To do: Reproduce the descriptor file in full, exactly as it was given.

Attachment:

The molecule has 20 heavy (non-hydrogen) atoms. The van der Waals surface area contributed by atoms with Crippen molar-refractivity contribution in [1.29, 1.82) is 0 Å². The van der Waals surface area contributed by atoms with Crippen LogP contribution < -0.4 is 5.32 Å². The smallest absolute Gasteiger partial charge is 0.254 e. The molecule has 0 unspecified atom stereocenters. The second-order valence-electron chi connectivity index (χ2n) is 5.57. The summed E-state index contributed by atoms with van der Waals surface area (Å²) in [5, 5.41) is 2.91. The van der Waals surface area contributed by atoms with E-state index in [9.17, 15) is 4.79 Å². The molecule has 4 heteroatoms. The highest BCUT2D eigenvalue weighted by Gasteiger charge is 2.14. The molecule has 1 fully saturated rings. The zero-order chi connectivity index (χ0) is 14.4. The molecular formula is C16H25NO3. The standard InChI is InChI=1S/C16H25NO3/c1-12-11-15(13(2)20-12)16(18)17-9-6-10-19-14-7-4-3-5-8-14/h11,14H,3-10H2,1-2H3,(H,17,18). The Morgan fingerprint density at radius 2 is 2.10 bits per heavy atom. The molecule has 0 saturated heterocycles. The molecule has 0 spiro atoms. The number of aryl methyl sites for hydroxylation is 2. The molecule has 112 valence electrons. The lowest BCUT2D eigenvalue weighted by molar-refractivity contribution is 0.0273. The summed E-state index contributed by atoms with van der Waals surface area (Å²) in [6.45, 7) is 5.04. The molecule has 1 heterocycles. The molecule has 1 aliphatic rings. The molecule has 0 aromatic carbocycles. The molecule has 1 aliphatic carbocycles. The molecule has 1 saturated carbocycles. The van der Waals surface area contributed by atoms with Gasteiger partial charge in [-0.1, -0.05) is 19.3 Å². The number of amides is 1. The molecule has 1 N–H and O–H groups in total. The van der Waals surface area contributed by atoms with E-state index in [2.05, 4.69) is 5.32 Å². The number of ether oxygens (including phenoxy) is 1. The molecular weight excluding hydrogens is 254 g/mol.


The molecule has 20 heavy (non-hydrogen) atoms. The van der Waals surface area contributed by atoms with Crippen molar-refractivity contribution in [1.29, 1.82) is 0 Å². The van der Waals surface area contributed by atoms with Crippen LogP contribution < -0.4 is 5.32 Å². The smallest absolute Gasteiger partial charge is 0.254 e. The molecule has 0 unspecified atom stereocenters. The second-order valence-electron chi connectivity index (χ2n) is 5.57. The summed E-state index contributed by atoms with van der Waals surface area (Å²) in [5, 5.41) is 2.91. The van der Waals surface area contributed by atoms with E-state index in [9.17, 15) is 4.79 Å². The molecule has 4 heteroatoms. The highest BCUT2D eigenvalue weighted by Gasteiger charge is 2.14. The molecule has 1 fully saturated rings. The zero-order chi connectivity index (χ0) is 14.4. The molecular formula is C16H25NO3. The standard InChI is InChI=1S/C16H25NO3/c1-12-11-15(13(2)20-12)16(18)17-9-6-10-19-14-7-4-3-5-8-14/h11,14H,3-10H2,1-2H3,(H,17,18). The Morgan fingerprint density at radius 2 is 2.10 bits per heavy atom. The molecule has 0 saturated heterocycles. The molecule has 0 spiro atoms. The number of aryl methyl sites for hydroxylation is 2. The molecule has 112 valence electrons. The lowest BCUT2D eigenvalue weighted by molar-refractivity contribution is 0.0273. The summed E-state index contributed by atoms with van der Waals surface area (Å²) in [6.45, 7) is 5.04. The molecule has 1 heterocycles. The molecule has 1 aliphatic rings. The molecule has 0 aromatic carbocycles. The molecule has 1 aliphatic carbocycles. The molecule has 1 saturated carbocycles. The van der Waals surface area contributed by atoms with Gasteiger partial charge in [-0.1, -0.05) is 19.3 Å². The number of amides is 1. The molecule has 1 N–H and O–H groups in total. The van der Waals surface area contributed by atoms with E-state index in [2.05, 4.69) is 5.32 Å². The number of ether oxygens (including phenoxy) is 1. The molecular weight excluding hydrogens is 254 g/mol.